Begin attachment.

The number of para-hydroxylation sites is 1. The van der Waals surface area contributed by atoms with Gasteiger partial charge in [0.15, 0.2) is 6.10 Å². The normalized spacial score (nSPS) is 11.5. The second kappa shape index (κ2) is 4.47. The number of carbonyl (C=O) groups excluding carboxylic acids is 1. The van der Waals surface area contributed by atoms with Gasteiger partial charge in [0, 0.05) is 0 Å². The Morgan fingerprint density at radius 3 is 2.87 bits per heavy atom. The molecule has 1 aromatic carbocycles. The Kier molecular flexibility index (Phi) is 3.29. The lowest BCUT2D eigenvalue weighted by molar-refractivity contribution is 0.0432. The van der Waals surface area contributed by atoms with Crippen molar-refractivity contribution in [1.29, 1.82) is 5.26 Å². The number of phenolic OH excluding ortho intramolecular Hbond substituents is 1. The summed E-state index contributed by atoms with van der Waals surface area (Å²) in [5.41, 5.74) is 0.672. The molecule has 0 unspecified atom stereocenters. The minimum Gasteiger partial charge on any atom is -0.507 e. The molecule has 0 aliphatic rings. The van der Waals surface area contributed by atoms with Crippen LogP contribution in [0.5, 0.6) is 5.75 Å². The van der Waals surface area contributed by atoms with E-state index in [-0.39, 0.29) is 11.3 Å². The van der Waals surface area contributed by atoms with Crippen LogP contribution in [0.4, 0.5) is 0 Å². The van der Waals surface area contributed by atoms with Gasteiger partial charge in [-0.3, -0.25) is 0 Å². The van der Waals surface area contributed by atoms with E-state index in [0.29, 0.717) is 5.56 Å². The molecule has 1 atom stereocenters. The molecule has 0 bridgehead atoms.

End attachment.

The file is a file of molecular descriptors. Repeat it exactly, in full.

The number of para-hydroxylation sites is 1. The van der Waals surface area contributed by atoms with Gasteiger partial charge in [0.15, 0.2) is 6.10 Å². The normalized spacial score (nSPS) is 11.5. The second kappa shape index (κ2) is 4.47. The number of carbonyl (C=O) groups excluding carboxylic acids is 1. The van der Waals surface area contributed by atoms with Gasteiger partial charge in [0, 0.05) is 0 Å². The Morgan fingerprint density at radius 3 is 2.87 bits per heavy atom. The molecule has 1 aromatic carbocycles. The Kier molecular flexibility index (Phi) is 3.29. The lowest BCUT2D eigenvalue weighted by molar-refractivity contribution is 0.0432. The van der Waals surface area contributed by atoms with Crippen molar-refractivity contribution in [1.29, 1.82) is 5.26 Å². The number of phenolic OH excluding ortho intramolecular Hbond substituents is 1. The summed E-state index contributed by atoms with van der Waals surface area (Å²) in [5.41, 5.74) is 0.672. The molecule has 0 unspecified atom stereocenters. The minimum Gasteiger partial charge on any atom is -0.507 e. The molecule has 0 aliphatic rings. The van der Waals surface area contributed by atoms with Crippen LogP contribution in [0.5, 0.6) is 5.75 Å². The van der Waals surface area contributed by atoms with E-state index in [-0.39, 0.29) is 11.3 Å². The van der Waals surface area contributed by atoms with Crippen LogP contribution in [0.4, 0.5) is 0 Å². The van der Waals surface area contributed by atoms with Gasteiger partial charge in [-0.3, -0.25) is 0 Å². The van der Waals surface area contributed by atoms with E-state index in [0.29, 0.717) is 5.56 Å². The molecule has 1 atom stereocenters. The molecule has 0 bridgehead atoms.